But that “wrap-around services” model is also labor intensive, expensive and hard to coordinate.
It’s also severely hampered, Simi says, by America’s woefully inadequate drug treatment and mental health care systems.
“A big, big problem that we face as a society is abdicating our responsibility in terms of providing this kind of social support and social safety net for individuals that suffer from mental health,” as well as drug problems, he says.
Four: Life after hate
Tony McAleer knows the mindset of the suspected synagogue gunman.
A former member of the White Aryan Resistance (WAR) and other hate groups, he once echoed the type of racist invective Bowers spewed online; the kind that sees a cabal of malevolent Jews running the world by proxy through banks, Hollywood, corporations and the media.
And McAleer knows how savvy racist recruiters can be. He was one of them.
“I was a Holocaust denier. I ran a computer operated voice-mail system that was primarily anti-Semitic,” he says.
He eventually renounced his bigotry and helped co-found the nonprofit Life After Hate, one of just a handful of groups working to help right wing extremists find an off-ramp. It also was among those that lost funding — a $400,000 Obama-era federal grant — when the Trump administration changed focus.
In McAleer’s experience, adherence to racist beliefs — whether as part of a group or as a lone wolf like the suspected synagogue gunman — is more often sparked by a flawed search for identity and purpose than by a deeply held belief.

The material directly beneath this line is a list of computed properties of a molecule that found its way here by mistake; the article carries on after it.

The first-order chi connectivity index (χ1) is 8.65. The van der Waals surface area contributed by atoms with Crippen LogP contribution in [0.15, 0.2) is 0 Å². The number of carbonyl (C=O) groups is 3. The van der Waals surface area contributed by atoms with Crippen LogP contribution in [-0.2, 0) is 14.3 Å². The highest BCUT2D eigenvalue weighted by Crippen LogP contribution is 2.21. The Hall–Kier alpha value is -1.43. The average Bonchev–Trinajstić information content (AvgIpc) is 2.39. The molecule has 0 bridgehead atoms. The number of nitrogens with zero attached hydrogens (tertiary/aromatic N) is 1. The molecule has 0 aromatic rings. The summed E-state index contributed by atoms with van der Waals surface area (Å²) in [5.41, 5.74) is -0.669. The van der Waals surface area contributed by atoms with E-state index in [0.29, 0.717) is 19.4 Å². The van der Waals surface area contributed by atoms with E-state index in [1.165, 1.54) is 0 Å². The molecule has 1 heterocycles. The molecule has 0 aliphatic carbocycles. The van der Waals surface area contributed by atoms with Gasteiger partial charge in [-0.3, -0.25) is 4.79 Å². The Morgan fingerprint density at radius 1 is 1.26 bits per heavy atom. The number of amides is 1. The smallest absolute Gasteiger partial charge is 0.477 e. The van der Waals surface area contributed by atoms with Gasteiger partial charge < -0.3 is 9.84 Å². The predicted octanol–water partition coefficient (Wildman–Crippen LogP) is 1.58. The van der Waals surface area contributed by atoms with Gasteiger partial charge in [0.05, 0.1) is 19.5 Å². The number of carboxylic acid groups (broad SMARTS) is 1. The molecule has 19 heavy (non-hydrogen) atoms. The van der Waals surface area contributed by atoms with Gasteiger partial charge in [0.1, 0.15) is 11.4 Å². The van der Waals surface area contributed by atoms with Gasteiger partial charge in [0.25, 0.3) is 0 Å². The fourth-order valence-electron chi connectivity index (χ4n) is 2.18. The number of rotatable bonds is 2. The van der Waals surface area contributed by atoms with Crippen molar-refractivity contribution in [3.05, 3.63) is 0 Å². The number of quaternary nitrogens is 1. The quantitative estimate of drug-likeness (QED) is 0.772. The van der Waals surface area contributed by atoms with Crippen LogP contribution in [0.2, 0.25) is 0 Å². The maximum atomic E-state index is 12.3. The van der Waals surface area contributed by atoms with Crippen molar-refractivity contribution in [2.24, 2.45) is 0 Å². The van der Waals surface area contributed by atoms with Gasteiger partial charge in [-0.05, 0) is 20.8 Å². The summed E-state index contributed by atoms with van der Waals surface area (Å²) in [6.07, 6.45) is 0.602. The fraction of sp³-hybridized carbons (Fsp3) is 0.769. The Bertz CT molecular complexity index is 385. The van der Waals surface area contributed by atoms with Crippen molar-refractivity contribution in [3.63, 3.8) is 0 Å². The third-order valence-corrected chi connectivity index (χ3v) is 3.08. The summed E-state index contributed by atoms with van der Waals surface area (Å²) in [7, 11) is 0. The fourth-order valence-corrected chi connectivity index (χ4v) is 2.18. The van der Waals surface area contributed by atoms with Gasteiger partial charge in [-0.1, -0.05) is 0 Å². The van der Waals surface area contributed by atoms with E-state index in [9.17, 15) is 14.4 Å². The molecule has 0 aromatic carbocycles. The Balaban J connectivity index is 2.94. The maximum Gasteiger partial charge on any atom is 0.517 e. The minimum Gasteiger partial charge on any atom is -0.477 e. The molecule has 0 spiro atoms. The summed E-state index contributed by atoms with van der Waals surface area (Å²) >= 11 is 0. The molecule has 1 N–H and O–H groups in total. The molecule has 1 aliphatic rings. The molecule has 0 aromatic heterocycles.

The group doesn’t attack people’s ideology verbally. He calls that approach, “the wrong strategy. Because it’s about identity.”
The best method, he believes, is simply listening and trying to reconnect to the person’s buried humanity.
McAleer says he tries to get at what’s motivating the hate, to find out why people are really so angry and upset to begin with, and start the dialogue from there.
You condemn the ideology and the actions, he says, but not the human being.
“I think of them as lost. Somewhere along the line they find themselves in this place,” says McAleer, “and I can tell you being in that place is not a fun place to be. When you surround yourself with angry and negative people I guarantee you your life is not firing on all cylinders.”
He says that’s the way he felt. “I was just so disconnected from my heart.”
The birth of his children and compassion from a Jewish man, he says, helped leave that life and to reconnect with his own humanity and that of others.
People often have never met the people that they purport to hate, he says.
“And there’s nothing more powerful — I know because it happened to me in my own life — than receiving compassion from someone who you don’t feel you deserve it from, someone from a community that you had dehumanized.”
Five: How do you scale compassion?
But there are only a few programs like Life After Hate.
And they’re often small. Since the summer of 2017, for example, the Chicago-based group has taken on only 41 new people who want to leave their racist hate behind.
“Keep in mind, de-radicalization is a lifelong process,” says Life After Hate’s Dimitrios Kalantzis. “We consider it a major success when formers remain active in our network, even if that means checking in within our online support group. That means they are engaged and unlikely to relapse.”
But is inspiring compassion really scalable, and how can groups more effectively structure and organize similar efforts?
How can researchers and others scale it to reach as large a number of people as possible?
“That’s the answer I can’t provide because at this point we really don’t know,” sociologist Pete Simi says.Share